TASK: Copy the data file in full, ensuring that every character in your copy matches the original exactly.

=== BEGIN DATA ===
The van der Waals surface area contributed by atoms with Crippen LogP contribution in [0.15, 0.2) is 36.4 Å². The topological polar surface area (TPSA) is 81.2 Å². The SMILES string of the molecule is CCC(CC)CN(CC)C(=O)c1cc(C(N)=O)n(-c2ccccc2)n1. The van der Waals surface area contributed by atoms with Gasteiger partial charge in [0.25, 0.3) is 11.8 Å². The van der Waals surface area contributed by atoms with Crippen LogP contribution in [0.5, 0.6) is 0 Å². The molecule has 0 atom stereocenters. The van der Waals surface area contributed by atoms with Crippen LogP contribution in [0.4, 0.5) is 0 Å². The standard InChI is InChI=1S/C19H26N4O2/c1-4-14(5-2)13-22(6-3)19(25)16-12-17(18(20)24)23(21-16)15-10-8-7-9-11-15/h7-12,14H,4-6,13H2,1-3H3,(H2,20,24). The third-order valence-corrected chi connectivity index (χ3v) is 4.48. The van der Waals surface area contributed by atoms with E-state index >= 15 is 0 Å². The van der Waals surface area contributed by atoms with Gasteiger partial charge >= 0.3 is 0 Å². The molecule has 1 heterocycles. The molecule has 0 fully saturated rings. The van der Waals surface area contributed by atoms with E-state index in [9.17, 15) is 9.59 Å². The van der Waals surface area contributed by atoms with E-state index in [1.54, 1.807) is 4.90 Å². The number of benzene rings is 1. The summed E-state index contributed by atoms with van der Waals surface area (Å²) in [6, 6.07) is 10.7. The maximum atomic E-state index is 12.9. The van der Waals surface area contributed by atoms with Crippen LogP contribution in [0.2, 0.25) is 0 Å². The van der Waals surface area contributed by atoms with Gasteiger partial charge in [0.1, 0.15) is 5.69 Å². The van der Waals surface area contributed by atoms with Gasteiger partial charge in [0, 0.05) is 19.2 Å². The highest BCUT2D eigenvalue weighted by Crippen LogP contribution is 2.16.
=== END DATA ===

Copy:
The van der Waals surface area contributed by atoms with Crippen LogP contribution in [0.15, 0.2) is 36.4 Å². The topological polar surface area (TPSA) is 81.2 Å². The SMILES string of the molecule is CCC(CC)CN(CC)C(=O)c1cc(C(N)=O)n(-c2ccccc2)n1. The van der Waals surface area contributed by atoms with Gasteiger partial charge in [0.25, 0.3) is 11.8 Å². The van der Waals surface area contributed by atoms with Crippen LogP contribution in [0.5, 0.6) is 0 Å². The molecule has 0 atom stereocenters. The van der Waals surface area contributed by atoms with Crippen LogP contribution in [0.4, 0.5) is 0 Å². The standard InChI is InChI=1S/C19H26N4O2/c1-4-14(5-2)13-22(6-3)19(25)16-12-17(18(20)24)23(21-16)15-10-8-7-9-11-15/h7-12,14H,4-6,13H2,1-3H3,(H2,20,24). The third-order valence-corrected chi connectivity index (χ3v) is 4.48. The van der Waals surface area contributed by atoms with E-state index >= 15 is 0 Å². The van der Waals surface area contributed by atoms with Gasteiger partial charge >= 0.3 is 0 Å². The molecule has 1 heterocycles. The molecule has 0 fully saturated rings. The van der Waals surface area contributed by atoms with E-state index in [9.17, 15) is 9.59 Å². The van der Waals surface area contributed by atoms with E-state index in [1.54, 1.807) is 4.90 Å². The number of benzene rings is 1. The summed E-state index contributed by atoms with van der Waals surface area (Å²) in [6, 6.07) is 10.7. The maximum atomic E-state index is 12.9. The van der Waals surface area contributed by atoms with Crippen LogP contribution in [0.2, 0.25) is 0 Å². The van der Waals surface area contributed by atoms with Gasteiger partial charge in [0.1, 0.15) is 5.69 Å². The van der Waals surface area contributed by atoms with Gasteiger partial charge in [0, 0.05) is 19.2 Å². The highest BCUT2D eigenvalue weighted by Crippen LogP contribution is 2.16.